Chazz Palminteri excavates his childhood in his one-man show A Bronx Tale, at San Francisco’s Golden Gate Theatre through Oct. 19. Photo by Joan Marcus
Chazz Palminteri offers a `Bronx’ cheer
Watching Chazz Palminteri come to life on stage in his one-man show A Bronx Tale, you realize how limiting movies can be.
Palminteri has made dozens of films, from The Usual Suspects to Bullets Over Broadway to the upcoming Yonkers Joe, and we haven’t begun to see nearly the shadings and colors and vitality onscreen that we see on stage at the Golden Gate Theatre.
Palminteri has been typecast by Hollywood as a tough guy, a gangster, a lawyer, a mean father – but he’s got a lot more to offer, as he demonstrates in this showcase piece, originally developed in 1989 when he was a starving actor, just fired from a bouncer job. The play did the trick, and his movie career ignited.
Robert DeNiro made his directorial debut with the movie version of A Bronx Tale, in which Palminteri starred, and now the actor has taken the story of his childhood and teen years back to the stage and to cities around the country.
In the movie version of Bronx, which tells the story of 9-yearold Calogero (later nicknamed C, even later nicknamed Chazz) witnessing a mafia murder from his front stoop at 187th Street and Belmont Avenue and his ensuing friendship with the murderer, neighborhood mob boss Sonny, Palminteri played Sonny.
It’s a cool, powerful performance. Palminteri is tough and still and more than a little scary. On stage, when Sonny is one of 18 characters Palminteri brings to life, the gangster is much livelier, more loose-limbed, not quite so imposing. In other words, he’s more human.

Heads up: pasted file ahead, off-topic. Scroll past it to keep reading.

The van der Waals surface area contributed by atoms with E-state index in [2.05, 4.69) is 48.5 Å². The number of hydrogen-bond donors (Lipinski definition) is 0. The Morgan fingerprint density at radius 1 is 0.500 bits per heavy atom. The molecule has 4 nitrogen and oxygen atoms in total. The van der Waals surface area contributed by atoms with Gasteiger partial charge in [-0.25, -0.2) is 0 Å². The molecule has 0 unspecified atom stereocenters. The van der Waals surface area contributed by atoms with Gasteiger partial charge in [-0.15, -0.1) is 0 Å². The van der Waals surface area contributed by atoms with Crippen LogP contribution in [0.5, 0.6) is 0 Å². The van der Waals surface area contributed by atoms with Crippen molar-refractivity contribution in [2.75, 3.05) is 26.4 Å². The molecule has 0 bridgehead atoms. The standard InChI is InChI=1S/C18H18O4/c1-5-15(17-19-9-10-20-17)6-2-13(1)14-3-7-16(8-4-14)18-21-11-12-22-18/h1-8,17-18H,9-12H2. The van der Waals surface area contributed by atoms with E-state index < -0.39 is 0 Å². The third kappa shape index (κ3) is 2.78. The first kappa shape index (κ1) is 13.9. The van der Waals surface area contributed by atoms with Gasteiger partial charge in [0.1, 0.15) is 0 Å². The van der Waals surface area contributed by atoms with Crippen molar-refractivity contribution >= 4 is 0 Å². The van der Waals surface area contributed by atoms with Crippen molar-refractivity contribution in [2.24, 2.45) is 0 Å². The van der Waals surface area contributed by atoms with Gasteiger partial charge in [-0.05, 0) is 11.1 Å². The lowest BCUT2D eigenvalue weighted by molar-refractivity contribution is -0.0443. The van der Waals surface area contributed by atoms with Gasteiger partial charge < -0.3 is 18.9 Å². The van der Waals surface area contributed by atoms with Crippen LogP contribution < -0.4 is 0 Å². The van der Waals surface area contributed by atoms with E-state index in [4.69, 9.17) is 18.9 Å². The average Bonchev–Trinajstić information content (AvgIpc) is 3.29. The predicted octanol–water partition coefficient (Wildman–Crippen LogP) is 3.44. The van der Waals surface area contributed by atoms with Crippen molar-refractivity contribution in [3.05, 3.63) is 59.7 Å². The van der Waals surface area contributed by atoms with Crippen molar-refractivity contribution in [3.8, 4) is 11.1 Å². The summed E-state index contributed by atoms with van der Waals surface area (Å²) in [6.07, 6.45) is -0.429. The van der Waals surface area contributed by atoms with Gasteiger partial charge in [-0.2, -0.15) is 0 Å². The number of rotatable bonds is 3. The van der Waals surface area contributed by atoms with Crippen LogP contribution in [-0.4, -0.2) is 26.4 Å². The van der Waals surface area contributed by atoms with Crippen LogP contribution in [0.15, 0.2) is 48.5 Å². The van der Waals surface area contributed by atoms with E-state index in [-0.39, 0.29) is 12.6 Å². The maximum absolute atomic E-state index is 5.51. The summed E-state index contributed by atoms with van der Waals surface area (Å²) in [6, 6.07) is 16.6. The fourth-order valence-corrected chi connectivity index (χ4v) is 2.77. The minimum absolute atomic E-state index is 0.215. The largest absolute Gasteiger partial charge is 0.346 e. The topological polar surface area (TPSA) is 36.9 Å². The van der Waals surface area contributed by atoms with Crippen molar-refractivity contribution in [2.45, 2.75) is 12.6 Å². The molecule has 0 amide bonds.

Oddly, Palminteri’s gallery of Bronx rogues is cartoonish for sure – even the names such as Eddie Mush, Frankie Coffecake, JoJo the Whale, Jimmy 10to2 evoke cartoon images – but it’s somehow more believable than the movie, more human.
On a set meant to evoke the fragments of memory – designer James Noone gives us a little bit of Calogero’s tenement, the neon and front window of the Chez Joey bar and a streetlight – Palminteri takes us from age 9, when he witnesses the murder and refuses to rat Sonny out to the cops, to age 17, when he’s the young lord of the ‘hood because he’s Sonny’s kid.
Palminteri is a commanding storyteller – physical and funny.
Director Jerry Zaks paces the 95-minute show well, and there’s a nice build to a fateful night that involves racial violence, romance and a long, slow goodbye. The build-up to the big finish is expertly staged by Zaks and performed by Palminteri, who grabs hold of his audience in ways the movie version never could.
If the show has a flaw, it’s the slickness. Palminteri is entertaining and fun to watch, but the emotional connection doesn’t run as deep as it could. This is a very polished production. Palminteri hits all the right notes and punctuates his story with handclaps to keep the audience alert, but this “Tale” seems more practiced than felt much of the time.
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